By John L. Micek | jmicek@pennlive.com  on October 19, 2014 at 10:30 AM, updated October 19, 2014 at 1:01 PM
Good Sunday Morning, Fellow Seekers.
The Philadelphia Inquirer goes inside Tom Corbett's re-election campaign this morning, finding a candidate trying to defy both polls and history by closing a yawning polling gap that could deny him a second term:

"Then there is the school funding question. That one bothers him, he says, because he believes his record on education has been purposely misrepresented. He said his administration has increased the state's share of money for schools, found more money for early childhood education, and established new performance evaluation standards for teachers and performance profiles for schools.  "Look at where we are," he said. "Look at how we've improved."
Corbett: It's votes, not polls, that count
ANGELA COULOUMBIS, INQUIRER HARRISBURG BUREAU LAST UPDATED: Sunday, October 19, 2014, 1:09 AM POSTED: Saturday, October 18, 2014, 10:32 PM
YORK, Pa. - Stopping in on an early-morning gathering for veterans Thursday, Tom Corbett moved easily through the sea of older men, gripping their arms and crouching down to listen to their war stories.  It was his kind of crowd. Small. Calm. Controlled. Military men - men with simple but poignant values he relates to: honor, duty, and love of country.  For a campaign stop, Corbett's message to the vets was as apolitical as it was simple: Tell your story. People need to understand what you have accomplished.  "Reinforce it," he urged.
It is a lesson the first-term Republican governor could have easily given himself. It is also one of the reasons he is now in the unlikely position of being an incumbent trying to prove the polls wrong and claw his way to another four-year term.

WHYY Interview: Tom Wolf: 'I think I’ve been as specific as I could possibly be'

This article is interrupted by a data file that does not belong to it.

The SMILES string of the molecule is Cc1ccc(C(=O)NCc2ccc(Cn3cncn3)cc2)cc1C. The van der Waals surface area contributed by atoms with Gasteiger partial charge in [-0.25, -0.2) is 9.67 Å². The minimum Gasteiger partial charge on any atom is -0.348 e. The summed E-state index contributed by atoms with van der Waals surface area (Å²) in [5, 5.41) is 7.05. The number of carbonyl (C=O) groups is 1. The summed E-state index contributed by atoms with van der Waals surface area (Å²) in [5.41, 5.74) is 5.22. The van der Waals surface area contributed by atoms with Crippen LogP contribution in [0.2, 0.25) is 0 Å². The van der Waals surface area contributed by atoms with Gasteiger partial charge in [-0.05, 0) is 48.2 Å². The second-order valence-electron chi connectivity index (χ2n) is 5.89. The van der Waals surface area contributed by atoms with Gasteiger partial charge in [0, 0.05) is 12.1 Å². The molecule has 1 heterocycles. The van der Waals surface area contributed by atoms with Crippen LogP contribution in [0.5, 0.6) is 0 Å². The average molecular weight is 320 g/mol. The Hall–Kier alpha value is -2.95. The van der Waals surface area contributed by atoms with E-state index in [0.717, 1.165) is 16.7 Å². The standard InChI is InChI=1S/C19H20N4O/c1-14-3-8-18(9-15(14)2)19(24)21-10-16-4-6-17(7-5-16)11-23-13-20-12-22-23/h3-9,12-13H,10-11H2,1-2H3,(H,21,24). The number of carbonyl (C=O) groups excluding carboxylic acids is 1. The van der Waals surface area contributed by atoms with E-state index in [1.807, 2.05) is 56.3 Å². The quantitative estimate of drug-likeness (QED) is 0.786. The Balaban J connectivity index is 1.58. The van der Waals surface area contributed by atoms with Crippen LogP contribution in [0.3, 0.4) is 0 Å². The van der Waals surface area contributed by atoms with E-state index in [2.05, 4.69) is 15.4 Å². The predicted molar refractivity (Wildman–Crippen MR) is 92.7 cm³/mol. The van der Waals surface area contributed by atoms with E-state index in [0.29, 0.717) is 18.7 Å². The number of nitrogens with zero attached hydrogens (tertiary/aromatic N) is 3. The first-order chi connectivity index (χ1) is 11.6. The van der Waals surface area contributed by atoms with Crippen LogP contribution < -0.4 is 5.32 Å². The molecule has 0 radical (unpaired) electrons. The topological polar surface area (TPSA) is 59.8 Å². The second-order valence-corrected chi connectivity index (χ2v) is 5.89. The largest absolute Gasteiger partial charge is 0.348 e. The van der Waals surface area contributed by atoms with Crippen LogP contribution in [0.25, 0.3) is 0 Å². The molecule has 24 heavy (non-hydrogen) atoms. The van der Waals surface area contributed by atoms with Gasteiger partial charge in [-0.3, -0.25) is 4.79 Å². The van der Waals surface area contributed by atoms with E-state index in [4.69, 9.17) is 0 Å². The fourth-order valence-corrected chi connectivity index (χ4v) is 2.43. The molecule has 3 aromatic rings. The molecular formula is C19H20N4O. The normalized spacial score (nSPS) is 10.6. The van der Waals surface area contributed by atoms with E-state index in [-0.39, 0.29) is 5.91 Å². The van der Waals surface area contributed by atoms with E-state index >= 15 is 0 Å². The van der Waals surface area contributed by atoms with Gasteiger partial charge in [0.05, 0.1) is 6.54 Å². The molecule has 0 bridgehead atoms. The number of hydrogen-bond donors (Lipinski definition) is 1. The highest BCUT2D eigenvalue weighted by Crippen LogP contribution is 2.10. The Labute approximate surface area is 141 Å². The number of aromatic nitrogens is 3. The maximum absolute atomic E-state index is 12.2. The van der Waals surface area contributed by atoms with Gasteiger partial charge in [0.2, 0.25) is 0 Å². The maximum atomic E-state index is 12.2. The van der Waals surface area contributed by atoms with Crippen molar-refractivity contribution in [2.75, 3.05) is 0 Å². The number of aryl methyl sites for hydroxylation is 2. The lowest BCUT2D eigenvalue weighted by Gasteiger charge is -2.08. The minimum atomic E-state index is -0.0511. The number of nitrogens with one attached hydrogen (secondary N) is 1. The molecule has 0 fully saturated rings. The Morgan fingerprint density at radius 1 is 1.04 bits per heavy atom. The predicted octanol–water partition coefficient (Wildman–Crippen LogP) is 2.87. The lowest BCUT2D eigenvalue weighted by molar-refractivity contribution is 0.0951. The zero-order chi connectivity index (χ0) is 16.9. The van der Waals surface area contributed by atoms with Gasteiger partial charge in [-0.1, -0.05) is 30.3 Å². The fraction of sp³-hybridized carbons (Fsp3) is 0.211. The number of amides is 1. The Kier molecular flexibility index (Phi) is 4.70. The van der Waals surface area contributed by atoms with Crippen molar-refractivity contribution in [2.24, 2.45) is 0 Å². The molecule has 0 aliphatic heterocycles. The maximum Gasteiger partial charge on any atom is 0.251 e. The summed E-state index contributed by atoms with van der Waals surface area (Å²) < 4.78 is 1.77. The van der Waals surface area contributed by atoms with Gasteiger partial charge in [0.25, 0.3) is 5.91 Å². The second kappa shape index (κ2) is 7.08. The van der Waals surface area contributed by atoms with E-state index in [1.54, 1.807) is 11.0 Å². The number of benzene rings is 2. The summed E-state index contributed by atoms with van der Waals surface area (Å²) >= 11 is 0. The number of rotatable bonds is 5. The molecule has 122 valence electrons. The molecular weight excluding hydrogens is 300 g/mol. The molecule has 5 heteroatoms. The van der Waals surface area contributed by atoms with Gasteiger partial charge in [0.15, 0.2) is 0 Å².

Democratic gubernatorial candidate Tom Wolf speaks to NewsWorks Tonight host Dave Heller at WHYY studios in Philadelphia. (10 minute audio)
WHYY Newsworks BY DAVE HELLER OCTOBER 17, 2014
Pennsylvania voters will soon have their say on who will serve as governor for the next four years. Incumbent Republican Gov. Tom Corbett came to WHYY studios last Friday.  Today, NewsWorks Tonight host Dave Heller sat down with Democrat Tom Wolf.
Addressing a bruising political battle with Corbett that's been full of negative political ads, Wolf said, "I think, so far, I've been able to keep my side of the campaign on the level.
"That, I think, is appropriate in a democratic campaign -- pointing out what I think the shortcomings of the other side have been and pointing out what I would like to do instead."

WHYY Interview: Listen: 7 minutes with Gov. Corbett on education spending and competing priorities
Listen to WHYY's unedited conversation with Gov. Corbett on education spending
WHYY Newsworks BY KEVIN MCCORRY OCTOBER 15, 2014
Pennsylvania Gov. Tom Corbett came to WHYY studios Friday to answer a wide array of questions from various reporters during an hourlong visit.  Aside from NewsWorks Tonight host Dave Heller's interview, the conversations weren't intended to be broadcast in their entirety.